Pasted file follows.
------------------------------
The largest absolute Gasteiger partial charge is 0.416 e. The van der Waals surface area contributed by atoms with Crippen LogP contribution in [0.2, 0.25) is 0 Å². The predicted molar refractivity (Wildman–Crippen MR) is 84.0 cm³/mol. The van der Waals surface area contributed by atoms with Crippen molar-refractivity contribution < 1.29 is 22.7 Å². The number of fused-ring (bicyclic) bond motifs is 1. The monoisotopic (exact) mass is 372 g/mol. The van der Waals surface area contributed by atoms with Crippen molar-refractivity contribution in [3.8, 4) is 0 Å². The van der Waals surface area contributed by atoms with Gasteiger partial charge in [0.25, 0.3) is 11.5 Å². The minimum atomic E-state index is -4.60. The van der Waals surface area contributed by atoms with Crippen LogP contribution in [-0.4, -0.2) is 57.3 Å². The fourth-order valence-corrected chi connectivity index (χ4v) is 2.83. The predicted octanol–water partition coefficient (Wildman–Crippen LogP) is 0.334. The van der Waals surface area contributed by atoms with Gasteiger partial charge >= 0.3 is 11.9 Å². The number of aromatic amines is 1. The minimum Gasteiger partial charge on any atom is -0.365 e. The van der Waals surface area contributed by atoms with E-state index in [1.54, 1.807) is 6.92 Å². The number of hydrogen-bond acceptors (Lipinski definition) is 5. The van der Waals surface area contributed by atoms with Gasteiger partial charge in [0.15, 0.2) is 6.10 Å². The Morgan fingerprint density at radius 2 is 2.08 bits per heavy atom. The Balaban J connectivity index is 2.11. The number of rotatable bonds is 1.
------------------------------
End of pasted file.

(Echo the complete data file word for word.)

The largest absolute Gasteiger partial charge is 0.416 e. The van der Waals surface area contributed by atoms with Crippen LogP contribution in [0.2, 0.25) is 0 Å². The predicted molar refractivity (Wildman–Crippen MR) is 84.0 cm³/mol. The van der Waals surface area contributed by atoms with Crippen molar-refractivity contribution < 1.29 is 22.7 Å². The number of fused-ring (bicyclic) bond motifs is 1. The monoisotopic (exact) mass is 372 g/mol. The van der Waals surface area contributed by atoms with Crippen molar-refractivity contribution in [3.8, 4) is 0 Å². The van der Waals surface area contributed by atoms with Gasteiger partial charge in [0.25, 0.3) is 11.5 Å². The minimum atomic E-state index is -4.60. The van der Waals surface area contributed by atoms with Crippen LogP contribution in [-0.4, -0.2) is 57.3 Å². The fourth-order valence-corrected chi connectivity index (χ4v) is 2.83. The predicted octanol–water partition coefficient (Wildman–Crippen LogP) is 0.334. The van der Waals surface area contributed by atoms with Gasteiger partial charge >= 0.3 is 11.9 Å². The number of aromatic amines is 1. The minimum Gasteiger partial charge on any atom is -0.365 e. The van der Waals surface area contributed by atoms with E-state index in [1.54, 1.807) is 6.92 Å². The number of hydrogen-bond acceptors (Lipinski definition) is 5. The van der Waals surface area contributed by atoms with Gasteiger partial charge in [0.15, 0.2) is 6.10 Å². The Morgan fingerprint density at radius 2 is 2.08 bits per heavy atom. The Balaban J connectivity index is 2.11. The number of rotatable bonds is 1.